Thomas DeWitt Milling
Brigadier General, United States Air Force
of the United States Air Force
BRIGADIER GENERAL THOMAS D. MILLING
Brigadier General Thomas DeWitt Milling was one of the pioneers of military aviation. He received his flying instructions from the Wright Brothers and was awarded FAI pilot certificate No. 30 on July 6, 1911.
Thomas DeWitt Milling was born in 1887 at Winfield, Louisiana. He was appointed a cadet in the U.S. Military Academy June 15, 1905 and served as such until June 11, 1909 when he graduated with the degree of bachelor of science and was given a commission as Second Lieutenant, Cavalry, Regular Army.
Upon graduation, Milling was assigned to the 15th Cavalry, Fort Leavenworth, Kansas, serving from September 1909 to June 1911. He was then sent to Signals Corps Aviation Schools, first at Augusta, Georgia, then to Texas City, Texas, and finally San Diego, California, until July 1913. His next assignment was to duty with the Office of the Chief Signal Officer of the Army in Washington, D.C., until November 1913, when he was sent to Europe on duty pertaining to aeronautics.
On July 23, 1914, Milling was promoted to First Lieutenant and assigned to Signal Corps Aviation Schools, first at Galveston, Texas, and then San Diego, California, until March 1916, when he was again assigned to the Office of the Chief Signal Officer, Washington, D.C. On July 31, 1916 Milling was promoted to Captain and August 5 was promoted to Lieutenant Colonel. That month he was placed in charge of Air Service Training in Europe, and later was appointed chief of staff, Air Service, First Army, American Expeditionary Force, and promoted to Colonel.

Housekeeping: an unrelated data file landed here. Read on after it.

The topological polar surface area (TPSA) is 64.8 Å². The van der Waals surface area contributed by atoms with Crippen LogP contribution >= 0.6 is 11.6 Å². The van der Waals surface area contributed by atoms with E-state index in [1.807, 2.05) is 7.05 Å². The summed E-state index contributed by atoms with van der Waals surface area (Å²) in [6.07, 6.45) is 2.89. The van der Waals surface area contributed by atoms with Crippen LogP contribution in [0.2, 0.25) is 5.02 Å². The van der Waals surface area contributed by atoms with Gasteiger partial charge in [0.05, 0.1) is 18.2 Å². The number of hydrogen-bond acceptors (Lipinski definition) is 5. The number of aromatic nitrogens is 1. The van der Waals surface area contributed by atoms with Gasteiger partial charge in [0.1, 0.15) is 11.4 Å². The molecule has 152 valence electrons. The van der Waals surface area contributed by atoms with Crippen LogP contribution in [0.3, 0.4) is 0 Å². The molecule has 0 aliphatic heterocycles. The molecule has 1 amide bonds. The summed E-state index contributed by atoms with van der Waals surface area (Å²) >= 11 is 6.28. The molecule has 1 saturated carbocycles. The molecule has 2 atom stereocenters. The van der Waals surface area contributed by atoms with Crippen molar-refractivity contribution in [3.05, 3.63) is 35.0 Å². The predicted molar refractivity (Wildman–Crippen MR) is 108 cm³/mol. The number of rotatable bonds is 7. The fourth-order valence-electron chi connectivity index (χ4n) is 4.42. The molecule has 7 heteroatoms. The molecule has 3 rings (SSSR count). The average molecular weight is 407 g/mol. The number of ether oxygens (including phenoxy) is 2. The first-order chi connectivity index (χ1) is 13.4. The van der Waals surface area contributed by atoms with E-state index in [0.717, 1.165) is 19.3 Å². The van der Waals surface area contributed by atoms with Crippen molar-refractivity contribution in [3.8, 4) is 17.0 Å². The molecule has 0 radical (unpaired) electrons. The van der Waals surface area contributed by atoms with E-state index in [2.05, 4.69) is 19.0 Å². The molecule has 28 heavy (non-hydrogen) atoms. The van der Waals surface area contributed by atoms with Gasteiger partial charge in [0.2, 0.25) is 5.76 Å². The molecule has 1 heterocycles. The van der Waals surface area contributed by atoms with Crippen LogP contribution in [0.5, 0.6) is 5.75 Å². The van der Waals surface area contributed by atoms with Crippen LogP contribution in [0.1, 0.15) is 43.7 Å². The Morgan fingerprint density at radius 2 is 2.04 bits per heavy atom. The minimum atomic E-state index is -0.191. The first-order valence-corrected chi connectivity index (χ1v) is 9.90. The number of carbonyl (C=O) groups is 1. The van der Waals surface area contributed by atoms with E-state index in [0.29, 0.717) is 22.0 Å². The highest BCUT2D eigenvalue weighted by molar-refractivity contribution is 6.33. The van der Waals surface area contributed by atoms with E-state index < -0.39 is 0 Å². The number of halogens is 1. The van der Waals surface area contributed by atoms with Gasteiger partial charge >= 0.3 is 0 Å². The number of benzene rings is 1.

Milling returned to the United States in January 1919 and was assigned as assistant chief, Training and Operations Group; and president of a board which determined all aerial laws, rules and regulations, serving in these capacities until June 1920. His next assignment was as officer in charge of training, Air Service Field Officers' School, Langley Field, Virginia, until June 1922.
Following this he was appointed officer in charge and later assistant commandant, Air Service Tactical School, Langley Field, Va., serving until January 1925. Remaining at Langley Field, Milling was appointed operations officer with the Second Wing, serving until June 1925. He then entered the Air Service Engineering School at McCook Field, Dayton, Ohio, completing the course in August 1926.
Milling then attended the Command and General Staff School at Fort Leavenworth, Kansas. Completing the course in June 1927, he was assigned to the chief, War Plans Section, Training and Operations Division, Office, Chief of the Air Corps, Washington, D.C., where his duties were mainly administrative in connection with war planning and legislation. In June 1930, Milling was sent to the Colorado National Guard in Denver, Colorado to serve as an Air Corps instructor.
Upon completion of this assignment in September 1931, he served briefly at Rockwell Air Depot, California, and then was admitted as a patient in Fitzsimmons General Hospital, Denver, Colorado, the following month, remaining there until July 1933.